Members of this group are significantly less likely to travel for family reunions, relaxation or to gamble than non-millennials, but are significantly more likely to come for a special occasion or shared experience, such as a notable birthday or bachelor(ette) party.
Of the top 10 U.S. cities of millennials ranked by concentration of residency, eight can reach Las Vegas in less than three hours by flight. Five can reach Las Vegas in under two hours.
Within this generation, there have been significant societal shifts. The traditional nuclear family of grandparents, parents and children living in close proximity is highly rare, as people relocate, whether for economic or educational reasons. This demographic migration from smaller to larger cities where there are higher concentrations of young people is pronounced, but it also means that families and friends live in separate cities.
Perhaps in the past, people in different cities lost touch, but with modern communication, geography is a lesser barrier to relationships. The research undertaken suggests that although people live in different and disparate cities, when they meet, they do so in Las Vegas.
Forty-nine percent of millennials gamble mostly in the hotel they are staying, but only 30 percent spend most of their F&B budget in their host property. As profit centers, food, beverage and nightlife also remain key components in the Vegas experience, and in the branding and identity of a resort.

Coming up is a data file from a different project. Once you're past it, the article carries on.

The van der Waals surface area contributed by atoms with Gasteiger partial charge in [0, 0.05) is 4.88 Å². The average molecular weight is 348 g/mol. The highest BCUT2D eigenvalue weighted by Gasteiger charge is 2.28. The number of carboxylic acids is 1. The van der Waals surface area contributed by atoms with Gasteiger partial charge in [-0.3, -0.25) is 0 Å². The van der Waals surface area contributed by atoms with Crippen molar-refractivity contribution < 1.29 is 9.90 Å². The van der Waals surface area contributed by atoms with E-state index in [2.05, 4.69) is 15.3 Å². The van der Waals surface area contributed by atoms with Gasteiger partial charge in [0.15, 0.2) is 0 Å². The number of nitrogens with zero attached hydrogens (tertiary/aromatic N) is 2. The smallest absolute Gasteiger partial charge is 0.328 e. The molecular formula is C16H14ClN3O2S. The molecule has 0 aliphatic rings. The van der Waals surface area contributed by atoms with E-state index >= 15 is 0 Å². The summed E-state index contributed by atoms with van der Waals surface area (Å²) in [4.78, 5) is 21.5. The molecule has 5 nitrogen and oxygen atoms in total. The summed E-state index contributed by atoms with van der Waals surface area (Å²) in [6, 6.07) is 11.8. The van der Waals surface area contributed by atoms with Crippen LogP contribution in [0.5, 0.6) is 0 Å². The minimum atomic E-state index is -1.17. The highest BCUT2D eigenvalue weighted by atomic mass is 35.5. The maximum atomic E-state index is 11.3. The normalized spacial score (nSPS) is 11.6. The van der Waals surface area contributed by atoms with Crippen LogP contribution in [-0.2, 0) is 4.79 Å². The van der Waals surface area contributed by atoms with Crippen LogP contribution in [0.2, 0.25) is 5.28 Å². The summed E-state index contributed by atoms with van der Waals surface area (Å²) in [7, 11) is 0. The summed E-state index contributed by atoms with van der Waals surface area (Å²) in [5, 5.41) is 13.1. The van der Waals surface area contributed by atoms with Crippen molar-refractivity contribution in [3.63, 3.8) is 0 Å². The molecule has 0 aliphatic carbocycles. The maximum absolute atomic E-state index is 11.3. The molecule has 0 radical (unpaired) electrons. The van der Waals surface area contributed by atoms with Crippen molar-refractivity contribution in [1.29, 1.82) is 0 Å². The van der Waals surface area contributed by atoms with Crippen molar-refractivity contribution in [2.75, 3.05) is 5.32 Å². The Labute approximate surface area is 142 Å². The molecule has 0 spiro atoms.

However, they alone are not a driver of loyalty, but rather remain an effective marketing tool, as visitors are likely to spend most of their budget outside the property they are staying in. Indeed, this also implies a failure of the operators to capture their customers’ share of F&B wallet, and key questions need to be addresses in this area.
Why this is important is that average F&B spend has increased from $254.49 to $292.00 since 2007, some 15 percent, whereas other spending areas have either declined or are near par. Overall non-gaming spending has increased by $45 per person from 2007 to 2015.
Unlike past generations, 40 percent of millennials decide their Las Vegas schedule more than a month before they arrive. Sixty-six percent of respondents follow Las Vegas news when they are at home. This gives operators a unique opportunity to engage with their customers before, during and after their Las Vegas visit.